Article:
The New Health Care. Race and Medicine: The Harm That Comes From Mistrust. Racial bias still affects many aspects of health care. In 1997, President Clinton and Vice President Al Gore helped Herman Shaw, 94, a Tuskegee Syphilis Study victim, during a news conference. Mr. Clinton apologized to black men whose syphilis went untreated by government doctors. In 1997, President Clinton and Vice President Al Gore helped Herman Shaw, 94, a Tuskegee Syphilis Study victim, during a news conference. Mr. Clinton apologized to black men whose syphilis went untreated by government doctors. By Austin Frakt Jan. 13, 2020. Racial discrimination has shaped so many American institutions that perhaps it should be no surprise that health care is among them. Put simply, people of color receive less care — and often worse care — than white Americans. Reasons includes lower rates of health coverage; communication barriers; and racial stereotyping based on false beliefs. Predictably, their health outcomes are worse than those of whites.
Opinion: How to Convince a White Realtor You’re Middle Class. Black people expend daily energy to counteract racial stereotypes and get fair treatment. By Karyn Lacy Dr. Lacy is a professor of sociology. Jan. 21. When the front desk clerk at a Portland, Ore., hotel told Felicia Gonzales, a black woman, that guests were required to sign a two-page “no party” agreement in order to check in, she thought the request was so strange that she decided to sit in the lobby to see if white guests were asked to do the same. They weren’t.
Opinion: Black People’s Land Was Stolen
Any discussion of reparations must include how this happened, who did it, and the laws, policies and practices that allowed it.
By Andrew W. Kahrl
Dr. Kahrl is an associate professor of history and African-American studies at the University of Virginia.
June 20, 2019
A House Judiciary subcommittee on Wednesday held the first hearing in over a decade on the issue of reparations for black Americans. The hearing took place, fittingly, on the Juneteenth holiday, commemorating the announcement of the end of slavery in the United States, and five years after the writer Ta-Nehisi Coates, who testified, reignited the debate with his 2014 essay “The Case for Reparations.” Once a fringe topic, reparations has emerged as an issue in the 2020 presidential campaign, with several leading candidates for the Democratic nomination expressing support for various measures to atone for America’s racist past.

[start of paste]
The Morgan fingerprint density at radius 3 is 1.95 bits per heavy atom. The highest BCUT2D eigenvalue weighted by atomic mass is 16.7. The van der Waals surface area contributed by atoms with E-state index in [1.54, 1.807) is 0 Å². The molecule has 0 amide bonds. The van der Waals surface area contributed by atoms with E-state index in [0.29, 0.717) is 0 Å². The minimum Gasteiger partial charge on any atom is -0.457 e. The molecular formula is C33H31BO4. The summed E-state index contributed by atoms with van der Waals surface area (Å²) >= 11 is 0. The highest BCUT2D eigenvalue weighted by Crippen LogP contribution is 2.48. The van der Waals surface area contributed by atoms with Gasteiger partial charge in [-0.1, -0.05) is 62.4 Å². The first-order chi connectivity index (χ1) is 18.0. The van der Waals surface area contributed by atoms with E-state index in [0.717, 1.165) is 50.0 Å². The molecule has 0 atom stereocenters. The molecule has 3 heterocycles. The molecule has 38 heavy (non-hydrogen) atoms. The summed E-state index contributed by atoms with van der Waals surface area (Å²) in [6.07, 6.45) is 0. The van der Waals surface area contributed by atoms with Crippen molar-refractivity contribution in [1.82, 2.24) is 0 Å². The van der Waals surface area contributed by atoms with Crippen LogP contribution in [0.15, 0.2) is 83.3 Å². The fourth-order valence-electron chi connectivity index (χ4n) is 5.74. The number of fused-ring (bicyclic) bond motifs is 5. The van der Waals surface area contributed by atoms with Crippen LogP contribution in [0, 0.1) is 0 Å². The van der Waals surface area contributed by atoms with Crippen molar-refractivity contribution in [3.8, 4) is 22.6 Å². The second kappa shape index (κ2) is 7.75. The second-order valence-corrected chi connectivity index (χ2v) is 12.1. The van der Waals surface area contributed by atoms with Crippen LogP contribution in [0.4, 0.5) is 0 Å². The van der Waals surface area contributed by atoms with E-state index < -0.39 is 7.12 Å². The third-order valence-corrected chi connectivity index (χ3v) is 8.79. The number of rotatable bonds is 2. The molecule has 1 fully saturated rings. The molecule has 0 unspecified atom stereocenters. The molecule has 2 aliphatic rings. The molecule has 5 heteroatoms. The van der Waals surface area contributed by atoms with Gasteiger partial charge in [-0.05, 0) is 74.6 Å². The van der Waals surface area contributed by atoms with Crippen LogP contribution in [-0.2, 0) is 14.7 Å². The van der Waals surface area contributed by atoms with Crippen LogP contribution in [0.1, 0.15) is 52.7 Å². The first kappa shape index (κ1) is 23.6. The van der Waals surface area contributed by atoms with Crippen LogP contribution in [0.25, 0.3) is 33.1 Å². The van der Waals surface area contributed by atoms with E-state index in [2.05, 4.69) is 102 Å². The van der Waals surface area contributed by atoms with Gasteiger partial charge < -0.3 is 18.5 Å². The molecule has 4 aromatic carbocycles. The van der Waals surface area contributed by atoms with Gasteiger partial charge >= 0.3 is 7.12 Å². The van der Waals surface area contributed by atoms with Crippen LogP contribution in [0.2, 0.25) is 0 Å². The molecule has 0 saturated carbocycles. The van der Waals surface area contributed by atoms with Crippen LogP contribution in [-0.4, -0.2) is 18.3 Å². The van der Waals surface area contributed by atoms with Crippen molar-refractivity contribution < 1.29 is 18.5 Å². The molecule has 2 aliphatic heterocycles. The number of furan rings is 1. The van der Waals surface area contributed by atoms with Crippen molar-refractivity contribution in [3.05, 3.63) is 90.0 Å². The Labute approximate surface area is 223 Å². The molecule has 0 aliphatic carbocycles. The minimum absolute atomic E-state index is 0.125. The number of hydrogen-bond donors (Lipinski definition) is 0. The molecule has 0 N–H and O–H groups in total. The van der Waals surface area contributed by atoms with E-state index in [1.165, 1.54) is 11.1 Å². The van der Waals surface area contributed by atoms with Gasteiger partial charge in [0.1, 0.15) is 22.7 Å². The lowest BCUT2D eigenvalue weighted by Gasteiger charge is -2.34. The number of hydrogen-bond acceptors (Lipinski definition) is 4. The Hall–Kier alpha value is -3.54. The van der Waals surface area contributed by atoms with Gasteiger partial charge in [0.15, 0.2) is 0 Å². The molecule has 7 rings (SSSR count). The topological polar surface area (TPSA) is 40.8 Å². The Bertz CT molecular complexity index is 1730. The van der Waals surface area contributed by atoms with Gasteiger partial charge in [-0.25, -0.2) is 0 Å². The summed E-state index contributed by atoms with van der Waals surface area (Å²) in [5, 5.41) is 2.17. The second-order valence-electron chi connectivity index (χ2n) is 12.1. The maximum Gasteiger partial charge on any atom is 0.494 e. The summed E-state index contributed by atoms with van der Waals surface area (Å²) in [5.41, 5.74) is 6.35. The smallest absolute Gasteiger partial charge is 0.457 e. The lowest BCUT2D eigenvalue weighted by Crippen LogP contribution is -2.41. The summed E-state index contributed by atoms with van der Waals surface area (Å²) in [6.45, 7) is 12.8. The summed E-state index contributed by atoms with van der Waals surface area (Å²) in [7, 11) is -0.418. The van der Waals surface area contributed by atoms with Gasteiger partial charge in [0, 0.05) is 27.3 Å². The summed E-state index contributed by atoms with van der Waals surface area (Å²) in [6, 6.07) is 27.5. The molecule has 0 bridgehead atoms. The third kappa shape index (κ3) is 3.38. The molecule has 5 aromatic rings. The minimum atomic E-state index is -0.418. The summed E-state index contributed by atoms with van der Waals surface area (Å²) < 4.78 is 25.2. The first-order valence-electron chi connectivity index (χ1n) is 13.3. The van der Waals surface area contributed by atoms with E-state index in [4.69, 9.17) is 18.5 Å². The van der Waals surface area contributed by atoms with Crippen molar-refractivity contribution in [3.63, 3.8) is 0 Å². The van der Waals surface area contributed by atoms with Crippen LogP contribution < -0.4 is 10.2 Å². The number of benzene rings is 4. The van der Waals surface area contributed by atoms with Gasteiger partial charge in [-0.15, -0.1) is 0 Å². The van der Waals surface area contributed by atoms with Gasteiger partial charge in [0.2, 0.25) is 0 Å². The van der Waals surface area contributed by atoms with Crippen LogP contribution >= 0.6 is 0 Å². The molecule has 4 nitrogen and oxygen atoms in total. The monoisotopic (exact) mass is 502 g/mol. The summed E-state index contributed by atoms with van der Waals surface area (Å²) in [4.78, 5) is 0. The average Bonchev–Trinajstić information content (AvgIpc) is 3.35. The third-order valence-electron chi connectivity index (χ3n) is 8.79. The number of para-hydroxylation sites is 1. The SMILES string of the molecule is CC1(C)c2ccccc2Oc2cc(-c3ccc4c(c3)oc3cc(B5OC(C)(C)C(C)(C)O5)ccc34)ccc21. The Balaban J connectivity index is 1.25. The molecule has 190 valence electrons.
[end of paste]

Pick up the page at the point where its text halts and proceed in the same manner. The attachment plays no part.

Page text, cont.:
Thanks to Mr. Coates and others, today’s movement for reparations places as much emphasis on the racist public policies of the 20th century, which denied black Americans opportunities to build wealth and left them vulnerable to all manner of economic exploitation, as it does on the crimes of slavery.
George Gascón, San Francisco’s district attorney, said the lopsided number of African-Americans in the city’s criminal justice system had compelled him to try something new.
By Timothy Williams
June 12, 2019
While riding the train in San Francisco three years ago, a white man told an African-American man that he smelled bad and should move away from him. An argument followed, and the African-American man, Michael Smith, was eventually tackled by police officers and accused of assaulting them.
The San Francisco District Attorney’s Office charged Mr. Smith with seven counts, including battery on a police officer and resisting arrest. But after viewing body camera footage, a jury acquitted Mr. Smith, then 23, on most of the charges, and the prosecutors dropped the other counts. Mr. Smith’s lawyer said he does not believe a white person would have been arrested or prosecuted.
While the district attorney’s office disagreed with that assessment of the case, George Gascón, the district attorney, has acknowledged that a disproportionate number of African-Americans are prosecuted in the city, which led him to ask a troubling question: To what extent does bias affect the work of prosecutors?
We long for the same things as everyone else, and yet few campaigns treat us as if our experiences matter.
By Alicia Garza
Ms. Garza, a founder of the Black Lives Matter Global Network, is the head of the Black Futures Lab.
May 28, 2019
During election season, I always cringe when I see candidates eating fried chicken next to a bottle of hot sauce in Harlem or taking staged photos with black leaders. These shallow symbolic gestures are not a substitute for meaningful engagement with black voters. And candidates should know that we see right through them.
The idea of economic amends for past injustices and persistent disparities is getting renewed attention. Here are some formulas for achieving the aim.
By Patricia Cohen
May 23, 2019
The New Health Care – Doctors and Racial Bias: Still a Long Way to Go. It would be easy to look at a photo from the 1980s and conclude that things have changed. Many have not. Image: A lot of research shows that African-American patients are treated differently than white patients when it comes to cardiovascular procedures. By Aaron E. Carroll Feb. 25, 2019
‘I Love My Skin!’ Why Black Parents Are Turning to Afrocentric Schools. While New York City schools are deeply segregated, some black families are choosing an alternative to integration. Thomas Lewis, a martial arts instructor, teaches a lesson at Little Sun People. The school has a new theme each month; in November, students studied human bodies with the help of a black pediatrician. Thomas Lewis, a martial arts instructor, teaches a lesson at Little Sun People. The school has a new theme each month; in November, students studied human bodies with the help of a black pediatrician. By Eliza Shapiro Jan. 8, 2019